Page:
Amidst Unprecedented Uncertainty, Visitors Still Flocked to Colorado’s Independent Ski Areas
In March 2020, Monarch Mountain near Salida was on the cusp of something big. It had just announced its ski season would extend deep into April and record visitation numbers were well within reach. Then, on March 14, Governor Jared Polis ordered all ski areas to close in response to the COVID-19 outbreak, effectively ending the season on the eve of spring break.
“Last year when the music stopped, we were on pace for a record year by a lot,” says Dan Bender, vice president of sales and marketing for Monarch. Had the season not been cut short, Monarch likely would have surpassed 200,000 skier visits for the first time in the mountain’s history. The previous high, from the 2018-’19 season, was 193,022.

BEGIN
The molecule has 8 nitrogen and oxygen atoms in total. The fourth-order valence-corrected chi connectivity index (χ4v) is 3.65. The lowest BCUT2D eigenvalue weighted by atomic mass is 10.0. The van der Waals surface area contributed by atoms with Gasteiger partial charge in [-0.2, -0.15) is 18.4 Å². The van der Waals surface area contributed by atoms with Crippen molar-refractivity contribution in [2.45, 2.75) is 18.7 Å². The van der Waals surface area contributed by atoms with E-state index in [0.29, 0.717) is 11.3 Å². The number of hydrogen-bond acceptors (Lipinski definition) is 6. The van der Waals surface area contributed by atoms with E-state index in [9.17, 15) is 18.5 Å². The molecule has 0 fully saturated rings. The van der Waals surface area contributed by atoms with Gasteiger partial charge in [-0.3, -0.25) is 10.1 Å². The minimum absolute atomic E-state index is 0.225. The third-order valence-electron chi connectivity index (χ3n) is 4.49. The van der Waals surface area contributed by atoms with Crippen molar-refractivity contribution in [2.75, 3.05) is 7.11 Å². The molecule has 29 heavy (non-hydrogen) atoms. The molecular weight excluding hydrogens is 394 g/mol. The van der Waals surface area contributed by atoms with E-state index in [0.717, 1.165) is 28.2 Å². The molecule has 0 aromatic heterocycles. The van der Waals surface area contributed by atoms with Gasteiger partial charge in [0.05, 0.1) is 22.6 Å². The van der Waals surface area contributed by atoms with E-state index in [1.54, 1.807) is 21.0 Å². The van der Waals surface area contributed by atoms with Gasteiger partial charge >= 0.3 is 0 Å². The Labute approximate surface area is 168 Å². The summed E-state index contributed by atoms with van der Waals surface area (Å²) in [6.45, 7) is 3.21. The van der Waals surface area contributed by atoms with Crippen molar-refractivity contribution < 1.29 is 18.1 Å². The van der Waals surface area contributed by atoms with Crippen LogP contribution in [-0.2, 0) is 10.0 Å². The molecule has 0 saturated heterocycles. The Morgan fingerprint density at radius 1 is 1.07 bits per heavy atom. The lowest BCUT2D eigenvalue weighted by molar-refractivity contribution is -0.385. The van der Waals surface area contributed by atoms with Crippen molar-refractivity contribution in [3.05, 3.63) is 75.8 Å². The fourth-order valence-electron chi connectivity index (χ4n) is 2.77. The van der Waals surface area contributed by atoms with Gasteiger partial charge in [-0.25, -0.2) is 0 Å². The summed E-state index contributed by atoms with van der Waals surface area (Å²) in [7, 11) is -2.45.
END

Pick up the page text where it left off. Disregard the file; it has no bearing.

By the time lifts started spinning again this fall, Bender and the Monarch team had implemented a plan common among its peers: reservations for visitors without season passes, limited food and beverage service, and mask and social distancing requirements. If all went well, they hoped to accommodate about 184,000 skiers this season. Despite the pandemic and significantly less snowfall than average, Bender says the mountain is on pace for about 180,000—an encouraging number, all things considered.
Some small mountains, however, have still hit records despite the pandemic, including Sunlight Mountain Resort in Glenwood Springs. “We’re seeing a really strong season, and barring some last-minute surprises we’re going to see some record business,” says Troy Hawks, marketing and sales director for Sunlight. Hawks won’t say precisely how many skiers the mountain typically hosts annually—it’s fewer than 100,000—but he says in early March the mountain was up about 50 percent in season pass visits from last year and was hosting more out-of-state visitors than normal.